3. Congratulations on a well written and thought provoking piece James but I think much of your concerns are based on a misunderstanding of what LinkedIn is all about – the term ‘social networking’ is a label that really doesn’t fit well with LinkedIn and its 63 million users. LinkedIn is a business networking platform – not a social networking platform and I believe the two things are very different.
    Let’s evaluate your 4 anecdotal pieces of evidence;
    • The Marketer. If your friend is marketing a consumer brand then I am not surprised they find twitter more useful, LinkedIn is a B2B platform whereas Twitter is largely a B2C marketing tool (although it does have it uses in B2B). Marketers traditionally don’t like LinkedIn because it is a personal branding tool (a swear word to most marketers!). Increasingly people are realising that through LinkedIn they can evaluate a company and its products/services through the people who represent the company, it is commonplace now to check out a business through the LinkedIn profiles of their people rather than be subjected to a glossy website produced by a marketing person which gives you little idea of the real heart of the business – its people.
    • The Recruiter. If your friend is using LinkedIn purely for research purposes then, put bluntly, they don’t understand networking! Recruiters often make the mistake of seeing LinkedIn as a database of candidates and/or client information without realising that it is a live and active community of business people who are interacting daily, building relationships and doing business together. Many (not all) recruiters completely miss this point and are seen by the LinkedIn community as being outsiders – vultures hovering above the network who swoop down to take what they want and then disappear until they have another need! Networking is all about being an active part of a community and contributing by helping others. Many recruiters advertise vacancies in their status updates (a clear indication that they don’t get it) which are largely ignored by the community. Recruiters who really get involved will tend to occasionally ‘ask’ for help from their network when searching for a role – a very different proposition when the question comes from a respected contributor to a community.
    • The Salesman. So I receive 3 unsolicited messages, the first is an email with no real information about who sent it, there may be a link to their corporate website but I know what to expect from that (see above). The second is a text which has even less information on it and is more irritating (I am used to email spam but text spam feels like more of an intrusion). The 3rd is a message through LinkedIn (which I also receive via email), the message is exactly the same but the difference is that I can see who sent it to me – a real person, not a website! I can even see where they used to work or went to Uni’ and even better than that I can check whether I know anyone who might know them. When we approach someone cold their biggest issue and most likely reason for rejecting us initially is that they don’t know who we are – LinkedIn messages help to break down these barriers and that is why it works better than email or texting. Maybe your friend doesn’t have a well written profile! The pricing issue is largely a red herring because there is enough functionality in LinkedIn to be able to contact other users without having to upgrade – you just need to know what you are doing!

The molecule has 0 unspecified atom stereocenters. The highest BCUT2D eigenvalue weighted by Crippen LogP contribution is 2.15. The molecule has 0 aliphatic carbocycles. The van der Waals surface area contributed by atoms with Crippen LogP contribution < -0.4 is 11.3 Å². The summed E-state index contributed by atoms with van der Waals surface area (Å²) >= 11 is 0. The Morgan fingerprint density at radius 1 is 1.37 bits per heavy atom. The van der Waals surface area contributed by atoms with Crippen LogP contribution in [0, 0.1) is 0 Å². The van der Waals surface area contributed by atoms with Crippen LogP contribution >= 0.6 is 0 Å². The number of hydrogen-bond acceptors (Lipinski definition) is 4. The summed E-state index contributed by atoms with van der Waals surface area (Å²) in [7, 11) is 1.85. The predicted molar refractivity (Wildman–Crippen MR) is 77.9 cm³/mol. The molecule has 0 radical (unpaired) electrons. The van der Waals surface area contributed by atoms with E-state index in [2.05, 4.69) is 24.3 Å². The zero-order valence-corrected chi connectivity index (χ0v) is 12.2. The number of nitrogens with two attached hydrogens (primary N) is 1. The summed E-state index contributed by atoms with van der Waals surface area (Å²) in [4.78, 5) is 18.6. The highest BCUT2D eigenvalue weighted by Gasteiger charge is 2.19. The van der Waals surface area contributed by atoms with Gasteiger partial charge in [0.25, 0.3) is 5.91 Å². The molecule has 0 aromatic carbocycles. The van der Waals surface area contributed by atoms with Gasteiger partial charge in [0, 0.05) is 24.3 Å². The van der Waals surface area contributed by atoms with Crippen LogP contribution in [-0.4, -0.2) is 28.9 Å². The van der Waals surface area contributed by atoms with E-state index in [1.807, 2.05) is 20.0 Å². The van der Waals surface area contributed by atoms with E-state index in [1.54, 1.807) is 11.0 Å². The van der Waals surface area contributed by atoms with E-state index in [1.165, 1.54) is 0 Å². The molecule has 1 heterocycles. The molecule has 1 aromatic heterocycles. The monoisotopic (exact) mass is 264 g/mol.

• The App Developer This is the one person I agree with, LinkedIn’s API is (I am told) very restrictive and this leads to a less effective user experience. The best way to improve a user experience these days is through apps and LinkedIn are ‘shooting themselves in the foot’ by making it such a difficult task for developers like your friend. To be fair though things are improving, 12 months ago there was no API available and LinkedIn are slowly moving towards a more open platform. I can’t see a day when there will be thousands of apps on LinkedIn but I think we will start to see an easing of restrictions in time.
    In summary James I think the issue here is that you are comparing LinkedIn to genuine social networks such as Twitter and Facebook. LinkedIn is very different, it’s a profitable business for a start (unlike the others) and it appeals to business people who want to do business together.
    A typical LinkedIn user is not on Twitter and if they are on Facebook they are only there to keep an eye on their kids at Uni’! They are not interested in the (as they would see it) ‘tittle tattle’ that goes on in social networking – they are busy, serious and focussed on their business and they find LinkedIn a great tool to meet new contacts that they can then develop offline relationships with.
    LinkedIn is far from perfect and there is much they need to do to get their users more active (you are right to point out that issue) but it is gaining popularity amongst those who would never normally consider social networking and this makes it a very powerful tool for those in a B2B market.
    Mark

    • Hi Mark,
      Thanks for taking the time to write such a full response! You’re obviously far more acquainted with LinkedIn than I, so it’s great to get your perspective. I’m not sure I currently agree with every point you make – but as I don’t have sufficient experience, I’ll have to admit to going on “gut feel” and I’ll hush until I can back it up! You’ve certainly given me some different angles to consider – and for that, I thank you.